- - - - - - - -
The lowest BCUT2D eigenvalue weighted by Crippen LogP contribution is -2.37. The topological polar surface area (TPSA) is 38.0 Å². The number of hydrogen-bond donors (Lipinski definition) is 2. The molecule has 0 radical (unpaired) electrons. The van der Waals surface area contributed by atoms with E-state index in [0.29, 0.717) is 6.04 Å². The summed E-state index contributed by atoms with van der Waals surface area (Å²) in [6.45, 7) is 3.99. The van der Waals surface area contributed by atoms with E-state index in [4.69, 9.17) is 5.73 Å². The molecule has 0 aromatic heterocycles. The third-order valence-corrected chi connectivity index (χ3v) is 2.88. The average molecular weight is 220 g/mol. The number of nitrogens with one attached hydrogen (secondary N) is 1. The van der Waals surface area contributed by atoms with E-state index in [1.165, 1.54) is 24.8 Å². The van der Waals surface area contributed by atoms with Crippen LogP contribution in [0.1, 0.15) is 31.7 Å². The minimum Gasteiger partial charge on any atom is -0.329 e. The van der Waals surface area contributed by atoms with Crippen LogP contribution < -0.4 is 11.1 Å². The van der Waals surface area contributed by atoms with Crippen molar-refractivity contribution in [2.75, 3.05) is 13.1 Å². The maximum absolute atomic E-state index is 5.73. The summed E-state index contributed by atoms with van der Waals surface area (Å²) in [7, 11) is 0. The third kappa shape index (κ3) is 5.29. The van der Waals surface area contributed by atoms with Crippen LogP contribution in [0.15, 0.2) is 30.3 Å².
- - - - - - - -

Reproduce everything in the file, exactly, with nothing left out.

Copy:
The lowest BCUT2D eigenvalue weighted by Crippen LogP contribution is -2.37. The topological polar surface area (TPSA) is 38.0 Å². The number of hydrogen-bond donors (Lipinski definition) is 2. The molecule has 0 radical (unpaired) electrons. The van der Waals surface area contributed by atoms with E-state index in [0.29, 0.717) is 6.04 Å². The summed E-state index contributed by atoms with van der Waals surface area (Å²) in [6.45, 7) is 3.99. The van der Waals surface area contributed by atoms with E-state index in [4.69, 9.17) is 5.73 Å². The molecule has 0 aromatic heterocycles. The third-order valence-corrected chi connectivity index (χ3v) is 2.88. The average molecular weight is 220 g/mol. The number of nitrogens with one attached hydrogen (secondary N) is 1. The van der Waals surface area contributed by atoms with E-state index in [1.165, 1.54) is 24.8 Å². The van der Waals surface area contributed by atoms with Crippen LogP contribution in [0.1, 0.15) is 31.7 Å². The minimum Gasteiger partial charge on any atom is -0.329 e. The van der Waals surface area contributed by atoms with Crippen LogP contribution < -0.4 is 11.1 Å². The van der Waals surface area contributed by atoms with Crippen molar-refractivity contribution in [2.75, 3.05) is 13.1 Å². The maximum absolute atomic E-state index is 5.73. The summed E-state index contributed by atoms with van der Waals surface area (Å²) in [7, 11) is 0. The third kappa shape index (κ3) is 5.29. The van der Waals surface area contributed by atoms with Crippen LogP contribution in [0.15, 0.2) is 30.3 Å².